An electronic health service is being developed by Telus and Microsoft that would allow individual Canadians to access and manage copies of their lab results, X-rays and other medical information online and share it with different health care providers, the two companies announced Wednesday.
They are hoping that Canadian governments, regional health networks, hospitals and health insurance companies will pay for the technology in order to give patients control of their health records, said François Côté, president of Telus Health Solutions, a subsidiary of the telecommunications company.
'There was a lot of [electronically available medical] information, but the consumer was basically kept out of it.' — François Côté, Telus Health Solutions
"There's a clear demand, there's a huge appetite for the governments to now ask citizens to take ownership of their own health," he said Wednesday. "And I think that's going to be the major thrust to transform the health-care system that we have."
Côté was speaking to CBC News about an announcement Wednesday by Burnaby, B.C.-based Telus Corp. that it has licensed a platform developed by Microsoft Corp. called HealthVault, which has been available in the U.S. since 2007.
Benefits of electronic health records
Studies by Canada Health Infoway suggest the move towards digital X-rays could improve the productivity of radiology specialists by 25 to 35 per cent. Already, 80 per cent of X-rays in Canada are digitized.
Digital X-rays also mean that radiologists are now able to help patients in remote areas, which cuts down on expensive delays and injuries from moving patients.
Similarly, a study in British Columbia, where all prescriptions dispensed are entered into a provincewide network linking pharmacies, found 29,000 potential contraindications in prescriptions were flagged by the system.
A 2004 study published in the Canadian Medical Association Journal estimated there are 9,000 to 24,000 deaths each year in Canada because of adverse events, including wrong medications or doses.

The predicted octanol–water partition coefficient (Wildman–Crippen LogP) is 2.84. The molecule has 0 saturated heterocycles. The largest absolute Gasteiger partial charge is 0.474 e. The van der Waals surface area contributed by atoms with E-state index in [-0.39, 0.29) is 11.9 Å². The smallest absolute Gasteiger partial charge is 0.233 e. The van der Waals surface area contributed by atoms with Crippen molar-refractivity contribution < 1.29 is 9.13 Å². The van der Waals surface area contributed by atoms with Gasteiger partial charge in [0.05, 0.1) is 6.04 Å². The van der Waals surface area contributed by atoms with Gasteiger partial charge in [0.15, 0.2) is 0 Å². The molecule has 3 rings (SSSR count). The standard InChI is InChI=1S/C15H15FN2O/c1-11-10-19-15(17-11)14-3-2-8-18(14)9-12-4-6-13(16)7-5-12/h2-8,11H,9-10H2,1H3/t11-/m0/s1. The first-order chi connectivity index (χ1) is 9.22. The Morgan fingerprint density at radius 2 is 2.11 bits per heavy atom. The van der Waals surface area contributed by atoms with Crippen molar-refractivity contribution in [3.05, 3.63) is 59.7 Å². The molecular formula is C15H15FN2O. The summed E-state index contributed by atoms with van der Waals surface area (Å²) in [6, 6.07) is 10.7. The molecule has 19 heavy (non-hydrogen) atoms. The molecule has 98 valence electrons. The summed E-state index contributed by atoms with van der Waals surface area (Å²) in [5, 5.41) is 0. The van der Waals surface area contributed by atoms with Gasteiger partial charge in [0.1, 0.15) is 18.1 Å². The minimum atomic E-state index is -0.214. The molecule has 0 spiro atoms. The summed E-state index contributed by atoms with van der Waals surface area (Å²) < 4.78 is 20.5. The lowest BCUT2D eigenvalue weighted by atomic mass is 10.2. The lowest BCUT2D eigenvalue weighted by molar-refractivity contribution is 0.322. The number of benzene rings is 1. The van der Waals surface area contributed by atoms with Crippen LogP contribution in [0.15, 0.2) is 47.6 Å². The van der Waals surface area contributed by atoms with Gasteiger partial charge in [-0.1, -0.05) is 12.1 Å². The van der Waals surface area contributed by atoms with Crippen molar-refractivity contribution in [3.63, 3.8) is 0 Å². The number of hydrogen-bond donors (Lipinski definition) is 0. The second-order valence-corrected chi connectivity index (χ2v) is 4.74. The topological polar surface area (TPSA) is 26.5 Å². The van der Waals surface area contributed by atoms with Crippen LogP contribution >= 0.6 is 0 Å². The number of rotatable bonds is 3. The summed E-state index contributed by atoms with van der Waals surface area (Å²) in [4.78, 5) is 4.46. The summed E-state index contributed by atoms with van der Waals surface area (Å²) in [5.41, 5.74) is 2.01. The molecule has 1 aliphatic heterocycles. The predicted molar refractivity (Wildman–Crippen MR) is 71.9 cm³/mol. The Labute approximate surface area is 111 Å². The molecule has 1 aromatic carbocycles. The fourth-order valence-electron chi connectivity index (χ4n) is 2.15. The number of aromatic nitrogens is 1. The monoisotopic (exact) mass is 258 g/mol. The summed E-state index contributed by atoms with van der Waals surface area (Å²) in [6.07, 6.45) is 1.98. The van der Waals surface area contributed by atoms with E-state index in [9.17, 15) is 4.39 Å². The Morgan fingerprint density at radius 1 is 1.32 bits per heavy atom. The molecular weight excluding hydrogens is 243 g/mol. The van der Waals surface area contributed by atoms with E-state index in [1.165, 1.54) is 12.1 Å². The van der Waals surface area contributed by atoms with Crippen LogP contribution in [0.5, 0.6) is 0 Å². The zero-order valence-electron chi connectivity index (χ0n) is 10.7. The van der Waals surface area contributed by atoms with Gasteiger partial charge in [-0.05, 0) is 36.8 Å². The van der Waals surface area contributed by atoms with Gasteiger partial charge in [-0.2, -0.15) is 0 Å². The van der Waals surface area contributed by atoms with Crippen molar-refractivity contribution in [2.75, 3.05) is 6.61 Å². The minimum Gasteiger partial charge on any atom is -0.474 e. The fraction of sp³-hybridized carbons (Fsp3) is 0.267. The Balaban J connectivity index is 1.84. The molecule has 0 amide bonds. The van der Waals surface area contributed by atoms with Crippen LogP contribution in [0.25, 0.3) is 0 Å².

Telus will develop a system over the next year to import health data from partners such as doctors' offices, hospitals and pharmacies into an online platform called Telus Health Space, Côté said. There, patients will be able to use online tools to manage the data, which will be stored by Telus in Canada. Patients will also be able to make the information available to health providers of their choice.
The platform is similar to Google Health, which is available free in the U.S. to both patients and partners such as hospitals and pharmacies, which allows patients to import their records into the system.
Many companies, including Telus Health Solutions, already provide electronic record management tools for doctors, hospitals, pharmacies and insurance companies.
"I would say that this is almost the last mile," Côté said. "There was a lot of [electronically available medical] information, but the consumer was basically kept out of it."
Will work with competitors to make data available: Telus
Under the proposed Telus system, if patients consent, they could have information from electronic systems belonging to their health-care providers imported into their personal health space.
For providers that already use Telus systems, that would be simple, but Côté said the company will work with competitors and other government systems to make all their data available also.